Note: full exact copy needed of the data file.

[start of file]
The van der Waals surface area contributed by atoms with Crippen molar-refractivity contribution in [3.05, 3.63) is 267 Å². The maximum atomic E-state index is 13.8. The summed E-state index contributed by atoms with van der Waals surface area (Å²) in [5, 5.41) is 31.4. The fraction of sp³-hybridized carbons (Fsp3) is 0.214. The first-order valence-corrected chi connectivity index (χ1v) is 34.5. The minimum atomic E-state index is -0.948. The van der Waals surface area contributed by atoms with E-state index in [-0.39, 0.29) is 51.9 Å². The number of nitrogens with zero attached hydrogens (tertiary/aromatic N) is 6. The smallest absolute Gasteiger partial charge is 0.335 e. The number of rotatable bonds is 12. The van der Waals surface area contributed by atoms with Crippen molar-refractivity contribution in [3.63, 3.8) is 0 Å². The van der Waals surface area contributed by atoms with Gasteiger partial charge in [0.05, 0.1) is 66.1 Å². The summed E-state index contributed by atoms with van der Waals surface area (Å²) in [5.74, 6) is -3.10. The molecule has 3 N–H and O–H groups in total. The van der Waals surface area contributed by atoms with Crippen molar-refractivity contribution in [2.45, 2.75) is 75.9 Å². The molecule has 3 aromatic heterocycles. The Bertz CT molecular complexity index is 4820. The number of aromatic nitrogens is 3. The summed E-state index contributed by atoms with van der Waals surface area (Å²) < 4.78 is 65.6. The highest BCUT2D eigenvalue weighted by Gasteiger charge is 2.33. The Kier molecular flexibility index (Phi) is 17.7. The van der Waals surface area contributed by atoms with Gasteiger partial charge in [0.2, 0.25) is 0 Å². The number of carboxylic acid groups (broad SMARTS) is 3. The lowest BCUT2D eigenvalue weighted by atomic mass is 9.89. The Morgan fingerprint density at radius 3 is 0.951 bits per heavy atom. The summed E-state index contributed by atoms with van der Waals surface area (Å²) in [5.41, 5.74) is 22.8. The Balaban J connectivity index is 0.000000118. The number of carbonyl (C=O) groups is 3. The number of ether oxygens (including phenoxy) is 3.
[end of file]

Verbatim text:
The van der Waals surface area contributed by atoms with Crippen molar-refractivity contribution in [3.05, 3.63) is 267 Å². The maximum atomic E-state index is 13.8. The summed E-state index contributed by atoms with van der Waals surface area (Å²) in [5, 5.41) is 31.4. The fraction of sp³-hybridized carbons (Fsp3) is 0.214. The first-order valence-corrected chi connectivity index (χ1v) is 34.5. The minimum atomic E-state index is -0.948. The van der Waals surface area contributed by atoms with E-state index in [-0.39, 0.29) is 51.9 Å². The number of nitrogens with zero attached hydrogens (tertiary/aromatic N) is 6. The smallest absolute Gasteiger partial charge is 0.335 e. The number of rotatable bonds is 12. The van der Waals surface area contributed by atoms with Crippen molar-refractivity contribution in [3.63, 3.8) is 0 Å². The van der Waals surface area contributed by atoms with Gasteiger partial charge in [0.05, 0.1) is 66.1 Å². The summed E-state index contributed by atoms with van der Waals surface area (Å²) in [5.74, 6) is -3.10. The molecule has 3 N–H and O–H groups in total. The van der Waals surface area contributed by atoms with Crippen molar-refractivity contribution in [2.45, 2.75) is 75.9 Å². The molecule has 3 aromatic heterocycles. The Bertz CT molecular complexity index is 4820. The number of aromatic nitrogens is 3. The summed E-state index contributed by atoms with van der Waals surface area (Å²) < 4.78 is 65.6. The highest BCUT2D eigenvalue weighted by Gasteiger charge is 2.33. The Kier molecular flexibility index (Phi) is 17.7. The van der Waals surface area contributed by atoms with Gasteiger partial charge in [0.2, 0.25) is 0 Å². The number of carboxylic acid groups (broad SMARTS) is 3. The lowest BCUT2D eigenvalue weighted by atomic mass is 9.89. The Morgan fingerprint density at radius 3 is 0.951 bits per heavy atom. The summed E-state index contributed by atoms with van der Waals surface area (Å²) in [5.41, 5.74) is 22.8. The Balaban J connectivity index is 0.000000118. The number of carbonyl (C=O) groups is 3. The number of ether oxygens (including phenoxy) is 3.